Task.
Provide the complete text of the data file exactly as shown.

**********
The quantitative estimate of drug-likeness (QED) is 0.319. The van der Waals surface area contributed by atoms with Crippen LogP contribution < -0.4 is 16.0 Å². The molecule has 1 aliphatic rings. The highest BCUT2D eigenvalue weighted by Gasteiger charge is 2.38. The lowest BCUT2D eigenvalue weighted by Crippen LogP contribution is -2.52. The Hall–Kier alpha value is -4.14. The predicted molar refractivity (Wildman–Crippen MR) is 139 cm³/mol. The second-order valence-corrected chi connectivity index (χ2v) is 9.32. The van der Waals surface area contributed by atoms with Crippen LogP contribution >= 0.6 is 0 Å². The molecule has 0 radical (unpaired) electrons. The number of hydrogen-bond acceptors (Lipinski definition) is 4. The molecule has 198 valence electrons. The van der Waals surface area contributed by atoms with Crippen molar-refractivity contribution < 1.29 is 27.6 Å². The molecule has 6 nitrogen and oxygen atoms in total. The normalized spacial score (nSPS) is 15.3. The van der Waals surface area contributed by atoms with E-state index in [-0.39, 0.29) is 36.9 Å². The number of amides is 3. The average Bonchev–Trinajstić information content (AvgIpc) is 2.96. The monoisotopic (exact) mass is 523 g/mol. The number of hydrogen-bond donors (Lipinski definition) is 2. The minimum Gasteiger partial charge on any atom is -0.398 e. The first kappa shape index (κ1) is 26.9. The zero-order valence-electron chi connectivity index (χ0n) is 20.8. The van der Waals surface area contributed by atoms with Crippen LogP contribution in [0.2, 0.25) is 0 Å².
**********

The quantitative estimate of drug-likeness (QED) is 0.319. The van der Waals surface area contributed by atoms with Crippen LogP contribution < -0.4 is 16.0 Å². The molecule has 1 aliphatic rings. The highest BCUT2D eigenvalue weighted by Gasteiger charge is 2.38. The lowest BCUT2D eigenvalue weighted by Crippen LogP contribution is -2.52. The Hall–Kier alpha value is -4.14. The predicted molar refractivity (Wildman–Crippen MR) is 139 cm³/mol. The second-order valence-corrected chi connectivity index (χ2v) is 9.32. The van der Waals surface area contributed by atoms with Crippen LogP contribution >= 0.6 is 0 Å². The molecule has 0 radical (unpaired) electrons. The number of hydrogen-bond acceptors (Lipinski definition) is 4. The molecule has 198 valence electrons. The van der Waals surface area contributed by atoms with Crippen molar-refractivity contribution < 1.29 is 27.6 Å². The molecule has 6 nitrogen and oxygen atoms in total. The normalized spacial score (nSPS) is 15.3. The van der Waals surface area contributed by atoms with E-state index in [-0.39, 0.29) is 36.9 Å². The number of amides is 3. The average Bonchev–Trinajstić information content (AvgIpc) is 2.96. The monoisotopic (exact) mass is 523 g/mol. The number of hydrogen-bond donors (Lipinski definition) is 2. The minimum Gasteiger partial charge on any atom is -0.398 e. The first kappa shape index (κ1) is 26.9. The zero-order valence-electron chi connectivity index (χ0n) is 20.8. The van der Waals surface area contributed by atoms with Crippen LogP contribution in [0.2, 0.25) is 0 Å².